Book of Order

water bonding

Have I ever mentioned that I like Star Trek?  Have I ever mentioned that I like all of the Star Trek series, as well as the movies?

I begin with Star Trek because at times I’ve told people that it has influenced my theology!  Let me explain what I mean by describing a certain episode.[1]

One of the characters in Star Trek: The Next Generation is Lieutenant Worf; he is a Klingon.  Klingons are a race, who in the original series in the ‘60s, were bitter enemies of humans.  However, by the time we get to this series, which aired in the late ‘80s and early ‘90s, the cold war was winding down.  And reflecting that, the Federation and the Klingon Empire had signed a peace treaty.

Anyway, Worf leads an away team to explore a planet.  One of the team members, an archaeologist, accidentally triggers a bomb from a war that ended centuries ago.  (It’s kind of like the way we use land mines.)  Sadly, the woman who is killed leaves a son who already, at a very young age, had lost his father.  The boy, Jeremy, is orphaned.

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As the mission leader, Worf feels responsible for the death of his mother.  Worf himself was orphaned at a young age.  He invites the boy to join him in a Klingon ceremony called the R’uustai, or in English, “the bonding.”  (It consists of lighting special candles and uttering certain Klingon words.)  In this way, their families will be joined, and each will become stronger.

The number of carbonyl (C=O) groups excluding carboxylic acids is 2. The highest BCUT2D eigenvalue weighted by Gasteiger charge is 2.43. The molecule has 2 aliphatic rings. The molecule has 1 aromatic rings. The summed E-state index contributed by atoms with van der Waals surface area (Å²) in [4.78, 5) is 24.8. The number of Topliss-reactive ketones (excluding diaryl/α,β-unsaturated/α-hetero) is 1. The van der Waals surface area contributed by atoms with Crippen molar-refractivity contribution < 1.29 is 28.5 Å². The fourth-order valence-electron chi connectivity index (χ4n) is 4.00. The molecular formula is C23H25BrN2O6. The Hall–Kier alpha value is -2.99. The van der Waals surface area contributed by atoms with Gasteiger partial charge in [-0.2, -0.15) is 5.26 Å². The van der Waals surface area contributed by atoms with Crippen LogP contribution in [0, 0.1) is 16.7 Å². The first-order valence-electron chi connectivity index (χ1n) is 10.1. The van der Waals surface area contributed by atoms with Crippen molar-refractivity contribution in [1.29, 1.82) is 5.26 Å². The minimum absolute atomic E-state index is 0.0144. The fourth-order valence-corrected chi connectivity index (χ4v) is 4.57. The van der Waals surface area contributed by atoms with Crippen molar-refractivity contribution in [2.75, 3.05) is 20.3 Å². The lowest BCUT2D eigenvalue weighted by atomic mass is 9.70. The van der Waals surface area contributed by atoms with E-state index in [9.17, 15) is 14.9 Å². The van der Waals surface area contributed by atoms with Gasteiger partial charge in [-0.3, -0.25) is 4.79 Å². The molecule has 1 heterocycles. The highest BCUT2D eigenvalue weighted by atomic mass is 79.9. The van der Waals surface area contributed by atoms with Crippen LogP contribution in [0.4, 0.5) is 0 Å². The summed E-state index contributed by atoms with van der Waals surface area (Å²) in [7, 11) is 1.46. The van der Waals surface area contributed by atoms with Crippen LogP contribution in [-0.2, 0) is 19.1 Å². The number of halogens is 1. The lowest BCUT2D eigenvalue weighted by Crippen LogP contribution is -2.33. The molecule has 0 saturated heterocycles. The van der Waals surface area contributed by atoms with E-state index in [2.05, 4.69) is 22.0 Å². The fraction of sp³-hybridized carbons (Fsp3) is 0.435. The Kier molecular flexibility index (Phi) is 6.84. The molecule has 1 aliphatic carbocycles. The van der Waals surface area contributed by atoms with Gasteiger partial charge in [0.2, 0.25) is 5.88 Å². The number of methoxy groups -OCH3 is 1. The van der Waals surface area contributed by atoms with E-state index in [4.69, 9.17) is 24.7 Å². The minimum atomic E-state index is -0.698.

Okay, are you still with me?  Watching that show, I realized how very important ritual is to the Klingons.  Ritual enables them to handle these difficult moments, these great transitions.  By inviting the young boy to join him in the R’uustai (as well as explaining its meaning), Worf helps Jeremy deal with his loss.  Jeremy is given a framework, a frame of reference.  It helps him begin the process of healing.

Ritual is important, not just for Klingons in a fictional universe, but also for humans in our universe.  It helps in many different aspects of life.  Weddings, funerals, graduations—these and many other occasions all involve ritual.  They involve us in words and deeds that carry meaning.  In these life transitions, we don’t have to start from scratch.  We have something to work with.

Still, I think we all can agree that various rituals have various levels of value.  Some rituals are good.  They communicate life and strength and courage.  Some rituals do the opposite; they are bad.  Some rituals reinforce fear and oppression and bigotry.  They should be fought against; they should be resisted.